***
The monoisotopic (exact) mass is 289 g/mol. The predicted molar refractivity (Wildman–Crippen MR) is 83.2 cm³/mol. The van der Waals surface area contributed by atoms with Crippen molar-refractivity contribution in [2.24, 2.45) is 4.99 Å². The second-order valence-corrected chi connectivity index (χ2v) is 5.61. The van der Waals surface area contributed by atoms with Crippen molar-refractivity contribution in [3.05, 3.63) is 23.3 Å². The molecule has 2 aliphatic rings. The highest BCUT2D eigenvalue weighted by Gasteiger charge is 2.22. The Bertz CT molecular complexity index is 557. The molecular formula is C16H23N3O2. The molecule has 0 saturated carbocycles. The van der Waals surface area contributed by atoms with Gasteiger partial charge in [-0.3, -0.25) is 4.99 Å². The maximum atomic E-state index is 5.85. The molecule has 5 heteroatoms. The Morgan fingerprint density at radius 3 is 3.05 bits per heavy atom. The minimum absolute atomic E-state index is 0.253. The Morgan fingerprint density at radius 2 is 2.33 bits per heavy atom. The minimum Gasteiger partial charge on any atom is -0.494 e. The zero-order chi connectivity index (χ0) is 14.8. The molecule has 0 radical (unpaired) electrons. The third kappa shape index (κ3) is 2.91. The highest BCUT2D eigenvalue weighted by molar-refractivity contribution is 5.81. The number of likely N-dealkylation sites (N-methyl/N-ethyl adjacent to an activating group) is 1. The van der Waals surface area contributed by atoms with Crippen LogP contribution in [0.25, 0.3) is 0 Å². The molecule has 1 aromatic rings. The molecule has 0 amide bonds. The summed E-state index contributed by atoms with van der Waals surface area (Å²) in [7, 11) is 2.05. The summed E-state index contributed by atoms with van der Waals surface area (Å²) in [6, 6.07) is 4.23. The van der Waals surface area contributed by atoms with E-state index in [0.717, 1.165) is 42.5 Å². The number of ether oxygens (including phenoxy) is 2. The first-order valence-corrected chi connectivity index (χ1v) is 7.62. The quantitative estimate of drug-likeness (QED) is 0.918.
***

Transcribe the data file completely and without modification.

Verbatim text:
The monoisotopic (exact) mass is 289 g/mol. The predicted molar refractivity (Wildman–Crippen MR) is 83.2 cm³/mol. The van der Waals surface area contributed by atoms with Crippen molar-refractivity contribution in [2.24, 2.45) is 4.99 Å². The second-order valence-corrected chi connectivity index (χ2v) is 5.61. The van der Waals surface area contributed by atoms with Crippen molar-refractivity contribution in [3.05, 3.63) is 23.3 Å². The molecule has 2 aliphatic rings. The highest BCUT2D eigenvalue weighted by Gasteiger charge is 2.22. The Bertz CT molecular complexity index is 557. The molecular formula is C16H23N3O2. The molecule has 0 saturated carbocycles. The van der Waals surface area contributed by atoms with Gasteiger partial charge in [-0.3, -0.25) is 4.99 Å². The maximum atomic E-state index is 5.85. The molecule has 5 heteroatoms. The Morgan fingerprint density at radius 3 is 3.05 bits per heavy atom. The minimum absolute atomic E-state index is 0.253. The Morgan fingerprint density at radius 2 is 2.33 bits per heavy atom. The minimum Gasteiger partial charge on any atom is -0.494 e. The zero-order chi connectivity index (χ0) is 14.8. The molecule has 0 radical (unpaired) electrons. The third kappa shape index (κ3) is 2.91. The highest BCUT2D eigenvalue weighted by molar-refractivity contribution is 5.81. The number of likely N-dealkylation sites (N-methyl/N-ethyl adjacent to an activating group) is 1. The van der Waals surface area contributed by atoms with Crippen LogP contribution in [0.25, 0.3) is 0 Å². The molecule has 1 aromatic rings. The molecule has 0 amide bonds. The summed E-state index contributed by atoms with van der Waals surface area (Å²) in [7, 11) is 2.05. The summed E-state index contributed by atoms with van der Waals surface area (Å²) in [6, 6.07) is 4.23. The van der Waals surface area contributed by atoms with E-state index in [0.717, 1.165) is 42.5 Å². The number of ether oxygens (including phenoxy) is 2. The first-order valence-corrected chi connectivity index (χ1v) is 7.62. The quantitative estimate of drug-likeness (QED) is 0.918.